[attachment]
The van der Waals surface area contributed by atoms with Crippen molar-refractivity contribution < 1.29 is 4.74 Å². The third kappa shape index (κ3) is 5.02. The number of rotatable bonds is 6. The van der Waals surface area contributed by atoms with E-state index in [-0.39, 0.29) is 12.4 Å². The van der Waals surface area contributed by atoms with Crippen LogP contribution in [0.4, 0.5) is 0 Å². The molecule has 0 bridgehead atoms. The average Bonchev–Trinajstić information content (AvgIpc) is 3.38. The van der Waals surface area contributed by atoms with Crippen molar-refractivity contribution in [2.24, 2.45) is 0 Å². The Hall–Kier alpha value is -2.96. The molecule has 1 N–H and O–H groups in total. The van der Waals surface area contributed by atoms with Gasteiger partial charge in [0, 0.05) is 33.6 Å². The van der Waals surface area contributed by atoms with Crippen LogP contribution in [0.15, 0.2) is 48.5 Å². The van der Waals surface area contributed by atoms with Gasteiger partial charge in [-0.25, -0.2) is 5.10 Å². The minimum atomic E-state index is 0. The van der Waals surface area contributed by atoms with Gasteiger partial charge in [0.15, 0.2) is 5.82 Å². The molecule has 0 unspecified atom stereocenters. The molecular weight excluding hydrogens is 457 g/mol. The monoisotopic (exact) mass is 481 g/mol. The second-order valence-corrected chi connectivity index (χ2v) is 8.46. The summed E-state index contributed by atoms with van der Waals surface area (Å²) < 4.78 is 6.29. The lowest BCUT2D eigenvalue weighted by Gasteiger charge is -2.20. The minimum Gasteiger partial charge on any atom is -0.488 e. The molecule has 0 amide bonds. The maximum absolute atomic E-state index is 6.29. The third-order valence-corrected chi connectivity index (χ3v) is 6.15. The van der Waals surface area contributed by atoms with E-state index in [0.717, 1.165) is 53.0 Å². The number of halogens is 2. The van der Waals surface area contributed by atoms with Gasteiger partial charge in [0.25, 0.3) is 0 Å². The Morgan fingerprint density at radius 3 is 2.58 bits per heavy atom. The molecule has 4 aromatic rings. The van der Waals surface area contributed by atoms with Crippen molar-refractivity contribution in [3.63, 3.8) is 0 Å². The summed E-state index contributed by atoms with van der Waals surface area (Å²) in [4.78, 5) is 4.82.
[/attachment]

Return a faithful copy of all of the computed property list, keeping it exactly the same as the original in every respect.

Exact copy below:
The van der Waals surface area contributed by atoms with Crippen molar-refractivity contribution < 1.29 is 4.74 Å². The third kappa shape index (κ3) is 5.02. The number of rotatable bonds is 6. The van der Waals surface area contributed by atoms with E-state index in [-0.39, 0.29) is 12.4 Å². The van der Waals surface area contributed by atoms with Crippen LogP contribution in [0.4, 0.5) is 0 Å². The molecule has 0 bridgehead atoms. The average Bonchev–Trinajstić information content (AvgIpc) is 3.38. The van der Waals surface area contributed by atoms with Crippen molar-refractivity contribution in [2.24, 2.45) is 0 Å². The Hall–Kier alpha value is -2.96. The molecule has 1 N–H and O–H groups in total. The van der Waals surface area contributed by atoms with Gasteiger partial charge in [0, 0.05) is 33.6 Å². The van der Waals surface area contributed by atoms with Crippen LogP contribution in [0.15, 0.2) is 48.5 Å². The van der Waals surface area contributed by atoms with Gasteiger partial charge in [-0.25, -0.2) is 5.10 Å². The minimum atomic E-state index is 0. The van der Waals surface area contributed by atoms with Gasteiger partial charge in [0.15, 0.2) is 5.82 Å². The molecule has 0 unspecified atom stereocenters. The molecular weight excluding hydrogens is 457 g/mol. The monoisotopic (exact) mass is 481 g/mol. The second-order valence-corrected chi connectivity index (χ2v) is 8.46. The summed E-state index contributed by atoms with van der Waals surface area (Å²) < 4.78 is 6.29. The lowest BCUT2D eigenvalue weighted by Gasteiger charge is -2.20. The minimum Gasteiger partial charge on any atom is -0.488 e. The molecule has 0 amide bonds. The maximum absolute atomic E-state index is 6.29. The third-order valence-corrected chi connectivity index (χ3v) is 6.15. The van der Waals surface area contributed by atoms with E-state index in [0.717, 1.165) is 53.0 Å². The number of halogens is 2. The van der Waals surface area contributed by atoms with Gasteiger partial charge in [0.25, 0.3) is 0 Å². The Morgan fingerprint density at radius 3 is 2.58 bits per heavy atom. The molecule has 4 aromatic rings. The van der Waals surface area contributed by atoms with Crippen molar-refractivity contribution in [3.63, 3.8) is 0 Å². The summed E-state index contributed by atoms with van der Waals surface area (Å²) in [4.78, 5) is 4.82.